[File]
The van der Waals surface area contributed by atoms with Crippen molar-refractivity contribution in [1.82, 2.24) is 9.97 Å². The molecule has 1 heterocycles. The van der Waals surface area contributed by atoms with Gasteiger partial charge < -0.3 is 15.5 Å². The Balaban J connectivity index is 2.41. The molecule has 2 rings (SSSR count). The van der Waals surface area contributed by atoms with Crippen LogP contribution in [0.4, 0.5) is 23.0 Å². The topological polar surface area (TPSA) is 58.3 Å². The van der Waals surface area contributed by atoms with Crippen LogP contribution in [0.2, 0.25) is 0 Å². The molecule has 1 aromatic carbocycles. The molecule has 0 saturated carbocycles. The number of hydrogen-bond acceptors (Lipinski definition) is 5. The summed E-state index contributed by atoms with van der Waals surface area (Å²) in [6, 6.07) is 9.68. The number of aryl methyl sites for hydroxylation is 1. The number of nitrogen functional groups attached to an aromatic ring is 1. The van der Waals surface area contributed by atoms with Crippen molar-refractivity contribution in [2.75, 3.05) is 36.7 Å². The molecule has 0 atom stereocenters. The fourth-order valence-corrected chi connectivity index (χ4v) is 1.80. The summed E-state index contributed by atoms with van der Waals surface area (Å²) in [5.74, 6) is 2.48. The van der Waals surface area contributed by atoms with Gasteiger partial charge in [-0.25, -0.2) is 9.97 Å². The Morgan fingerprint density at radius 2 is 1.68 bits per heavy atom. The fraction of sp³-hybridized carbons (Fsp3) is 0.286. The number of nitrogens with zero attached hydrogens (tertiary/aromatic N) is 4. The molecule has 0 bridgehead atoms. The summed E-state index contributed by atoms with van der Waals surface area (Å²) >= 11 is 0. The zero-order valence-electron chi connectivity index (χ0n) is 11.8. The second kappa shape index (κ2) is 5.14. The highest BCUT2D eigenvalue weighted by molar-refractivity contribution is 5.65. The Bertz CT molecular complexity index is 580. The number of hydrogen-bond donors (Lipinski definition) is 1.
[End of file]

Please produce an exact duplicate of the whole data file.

The van der Waals surface area contributed by atoms with Crippen molar-refractivity contribution in [1.82, 2.24) is 9.97 Å². The molecule has 1 heterocycles. The van der Waals surface area contributed by atoms with Gasteiger partial charge < -0.3 is 15.5 Å². The Balaban J connectivity index is 2.41. The molecule has 2 rings (SSSR count). The van der Waals surface area contributed by atoms with Crippen LogP contribution in [0.4, 0.5) is 23.0 Å². The topological polar surface area (TPSA) is 58.3 Å². The van der Waals surface area contributed by atoms with Crippen LogP contribution in [0.2, 0.25) is 0 Å². The molecule has 1 aromatic carbocycles. The molecule has 0 saturated carbocycles. The number of hydrogen-bond acceptors (Lipinski definition) is 5. The summed E-state index contributed by atoms with van der Waals surface area (Å²) in [6, 6.07) is 9.68. The number of aryl methyl sites for hydroxylation is 1. The number of nitrogen functional groups attached to an aromatic ring is 1. The van der Waals surface area contributed by atoms with Crippen molar-refractivity contribution in [2.75, 3.05) is 36.7 Å². The molecule has 0 atom stereocenters. The fourth-order valence-corrected chi connectivity index (χ4v) is 1.80. The summed E-state index contributed by atoms with van der Waals surface area (Å²) in [5.74, 6) is 2.48. The van der Waals surface area contributed by atoms with Gasteiger partial charge in [-0.25, -0.2) is 9.97 Å². The Morgan fingerprint density at radius 2 is 1.68 bits per heavy atom. The fraction of sp³-hybridized carbons (Fsp3) is 0.286. The number of nitrogens with zero attached hydrogens (tertiary/aromatic N) is 4. The molecule has 0 bridgehead atoms. The summed E-state index contributed by atoms with van der Waals surface area (Å²) >= 11 is 0. The zero-order valence-electron chi connectivity index (χ0n) is 11.8. The second kappa shape index (κ2) is 5.14. The highest BCUT2D eigenvalue weighted by molar-refractivity contribution is 5.65. The Bertz CT molecular complexity index is 580. The number of hydrogen-bond donors (Lipinski definition) is 1.